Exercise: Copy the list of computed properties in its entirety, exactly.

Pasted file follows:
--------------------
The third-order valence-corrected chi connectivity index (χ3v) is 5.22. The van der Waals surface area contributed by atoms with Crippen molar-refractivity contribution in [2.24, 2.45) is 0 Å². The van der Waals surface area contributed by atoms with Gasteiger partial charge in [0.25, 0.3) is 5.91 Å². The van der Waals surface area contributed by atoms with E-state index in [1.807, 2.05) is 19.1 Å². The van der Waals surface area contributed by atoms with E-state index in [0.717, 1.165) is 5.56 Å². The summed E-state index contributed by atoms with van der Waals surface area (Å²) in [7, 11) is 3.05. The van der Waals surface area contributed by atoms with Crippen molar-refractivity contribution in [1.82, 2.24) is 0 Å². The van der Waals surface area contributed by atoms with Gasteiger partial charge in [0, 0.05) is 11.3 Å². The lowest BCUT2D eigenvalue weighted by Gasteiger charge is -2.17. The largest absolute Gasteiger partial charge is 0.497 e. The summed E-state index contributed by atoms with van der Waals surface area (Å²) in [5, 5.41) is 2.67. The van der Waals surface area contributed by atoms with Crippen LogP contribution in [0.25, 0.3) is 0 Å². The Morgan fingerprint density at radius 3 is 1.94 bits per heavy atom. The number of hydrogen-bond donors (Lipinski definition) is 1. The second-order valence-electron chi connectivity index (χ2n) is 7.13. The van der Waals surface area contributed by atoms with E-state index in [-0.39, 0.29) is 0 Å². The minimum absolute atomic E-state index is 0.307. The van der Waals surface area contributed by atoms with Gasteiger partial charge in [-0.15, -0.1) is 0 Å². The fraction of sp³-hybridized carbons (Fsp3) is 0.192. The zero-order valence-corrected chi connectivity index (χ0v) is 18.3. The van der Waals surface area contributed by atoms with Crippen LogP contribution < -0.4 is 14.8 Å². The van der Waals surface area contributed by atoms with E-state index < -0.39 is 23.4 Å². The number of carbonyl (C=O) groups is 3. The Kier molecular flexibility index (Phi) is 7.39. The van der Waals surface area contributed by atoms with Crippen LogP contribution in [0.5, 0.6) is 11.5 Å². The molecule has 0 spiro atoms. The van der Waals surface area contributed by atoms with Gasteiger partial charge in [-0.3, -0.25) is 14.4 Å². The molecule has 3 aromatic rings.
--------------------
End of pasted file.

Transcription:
The third-order valence-corrected chi connectivity index (χ3v) is 5.22. The van der Waals surface area contributed by atoms with Crippen molar-refractivity contribution in [2.24, 2.45) is 0 Å². The van der Waals surface area contributed by atoms with Gasteiger partial charge in [0.25, 0.3) is 5.91 Å². The van der Waals surface area contributed by atoms with E-state index in [1.807, 2.05) is 19.1 Å². The van der Waals surface area contributed by atoms with E-state index in [0.717, 1.165) is 5.56 Å². The summed E-state index contributed by atoms with van der Waals surface area (Å²) in [7, 11) is 3.05. The van der Waals surface area contributed by atoms with Crippen molar-refractivity contribution in [1.82, 2.24) is 0 Å². The van der Waals surface area contributed by atoms with Gasteiger partial charge in [0, 0.05) is 11.3 Å². The lowest BCUT2D eigenvalue weighted by Gasteiger charge is -2.17. The largest absolute Gasteiger partial charge is 0.497 e. The summed E-state index contributed by atoms with van der Waals surface area (Å²) in [5, 5.41) is 2.67. The van der Waals surface area contributed by atoms with Crippen LogP contribution in [0.25, 0.3) is 0 Å². The Morgan fingerprint density at radius 3 is 1.94 bits per heavy atom. The number of hydrogen-bond donors (Lipinski definition) is 1. The second-order valence-electron chi connectivity index (χ2n) is 7.13. The van der Waals surface area contributed by atoms with E-state index in [-0.39, 0.29) is 0 Å². The minimum absolute atomic E-state index is 0.307. The van der Waals surface area contributed by atoms with Gasteiger partial charge in [-0.15, -0.1) is 0 Å². The fraction of sp³-hybridized carbons (Fsp3) is 0.192. The zero-order valence-corrected chi connectivity index (χ0v) is 18.3. The van der Waals surface area contributed by atoms with Crippen LogP contribution < -0.4 is 14.8 Å². The van der Waals surface area contributed by atoms with E-state index < -0.39 is 23.4 Å². The number of carbonyl (C=O) groups is 3. The Kier molecular flexibility index (Phi) is 7.39. The van der Waals surface area contributed by atoms with Crippen LogP contribution in [0.5, 0.6) is 11.5 Å². The molecule has 0 spiro atoms. The van der Waals surface area contributed by atoms with Gasteiger partial charge in [-0.3, -0.25) is 14.4 Å². The molecule has 3 aromatic rings.